Your visit has been something of a reality check to me. It seems that when you present rational arguments and criticisms, many commenters feel territory slipping and then work up vaporous or leaky responses. I also want to remark that your presence here has considerably moved me to try being a more careful and understanding debater...

     Daylight Atheism
    I do have a lot of respect for you too. You seem to be a very intelligent and thoughtful individual with a knack for getting to the bottom of a problem, cutting through all the bullshit rhetoric on the way down. The fact that many other atheists seem to unreasonably despise you bothers me a lot, because I think that maybe they aren’t acting in good faith.

    -Peter Hurford
    I am not going to waste any more time parsing your comments to decide if they've crossed the line or not... So I banned you.

    -Greta Christina
    Be rude... cl invites rudeness. Would you want an incontinent little puppy coming into your house?

    -(((Billy))) the Atheist
    Note to all my regular readers: Since An Apostate’s Chapel is a free-speech zone, I don’t censor conversations.
    As it appears that cl is a troll, please note that I will not be responding to him any longer. I ask that you refrain from doing so, as well. Please don’t feed the troll!

    -The Chaplain
    …I can’t reconcile being a "freethinker" with banning speech. [cl's] comments are not offensive in the normal understanding of that term, and he poses absolutely no threat except perhaps to some imagined decorum. Why can’t atheists lighten up, for no-Christ’s sake?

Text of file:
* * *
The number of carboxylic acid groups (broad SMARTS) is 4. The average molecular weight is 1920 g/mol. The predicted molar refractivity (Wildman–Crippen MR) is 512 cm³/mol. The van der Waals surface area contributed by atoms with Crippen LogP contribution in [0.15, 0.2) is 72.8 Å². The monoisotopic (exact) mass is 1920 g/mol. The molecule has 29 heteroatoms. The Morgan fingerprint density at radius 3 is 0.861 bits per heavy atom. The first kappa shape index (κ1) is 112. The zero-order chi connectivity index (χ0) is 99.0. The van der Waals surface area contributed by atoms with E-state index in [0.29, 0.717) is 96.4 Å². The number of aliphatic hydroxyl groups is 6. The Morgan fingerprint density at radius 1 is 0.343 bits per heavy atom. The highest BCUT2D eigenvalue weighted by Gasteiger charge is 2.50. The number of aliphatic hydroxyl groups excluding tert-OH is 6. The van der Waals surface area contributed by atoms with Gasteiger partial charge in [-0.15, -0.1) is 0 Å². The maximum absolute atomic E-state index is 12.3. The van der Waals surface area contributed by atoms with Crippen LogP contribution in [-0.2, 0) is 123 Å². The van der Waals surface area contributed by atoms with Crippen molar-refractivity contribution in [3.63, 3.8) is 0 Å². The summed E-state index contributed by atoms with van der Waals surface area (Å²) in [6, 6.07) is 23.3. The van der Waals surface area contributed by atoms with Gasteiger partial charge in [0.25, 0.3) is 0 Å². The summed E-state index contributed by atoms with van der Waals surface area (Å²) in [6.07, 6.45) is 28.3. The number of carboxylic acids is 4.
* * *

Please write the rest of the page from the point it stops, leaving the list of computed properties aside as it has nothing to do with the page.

-The Exterminator
    Is it going to distract from my meal when crazy uncle cl starts blathering out nonsense, pick his ears with a carrot or start taking his pants off? No. In fact, it might actually heighten the experience in some amusing way. So no, I don't see cl's work as damage.

    I am beginning to suspect that you are a troll cl. Albeit an evolved troll, but a troll nonetheless. Perhaps we should all stop feeding the troll?

     Evangelical Realism
    [cl is] is either a sophist or an incompetent when it comes to the english language... (sic)

     Evangelical Realism
    I’d say cl is pretty sharp... it may be tempting at times to think that “the other guy” is arguing out of some personal character flaw rather than a sincere desire to acknowledge the truth, I still think it’s better to debate respectfully... It is disrespectful to make unsupported accusations against people, e.g. by suggesting that their views are caused by an intrinsically corrupt and immoral nature.

    -Deacon Duncan, 3-9-09
     Evangelical Realism
    [cl] cannot refute my facts, so he needs must find (sic) some scapegoat in order to claim that he has confronted the enemy and proven them wrong... cl, sadly, has proven himself to be the sort of guest who comes into your living room and sneaks behind your couch to take a crap on the floor, just so he can tell all your neighbors how bad your house smells and what an unsanitary housekeeper you are... an interesting case study in the negative effects a Christian worldview has on a reasonably intellectual mind.

    -Deacon Duncan, 6-17-09
     Evangelical Realism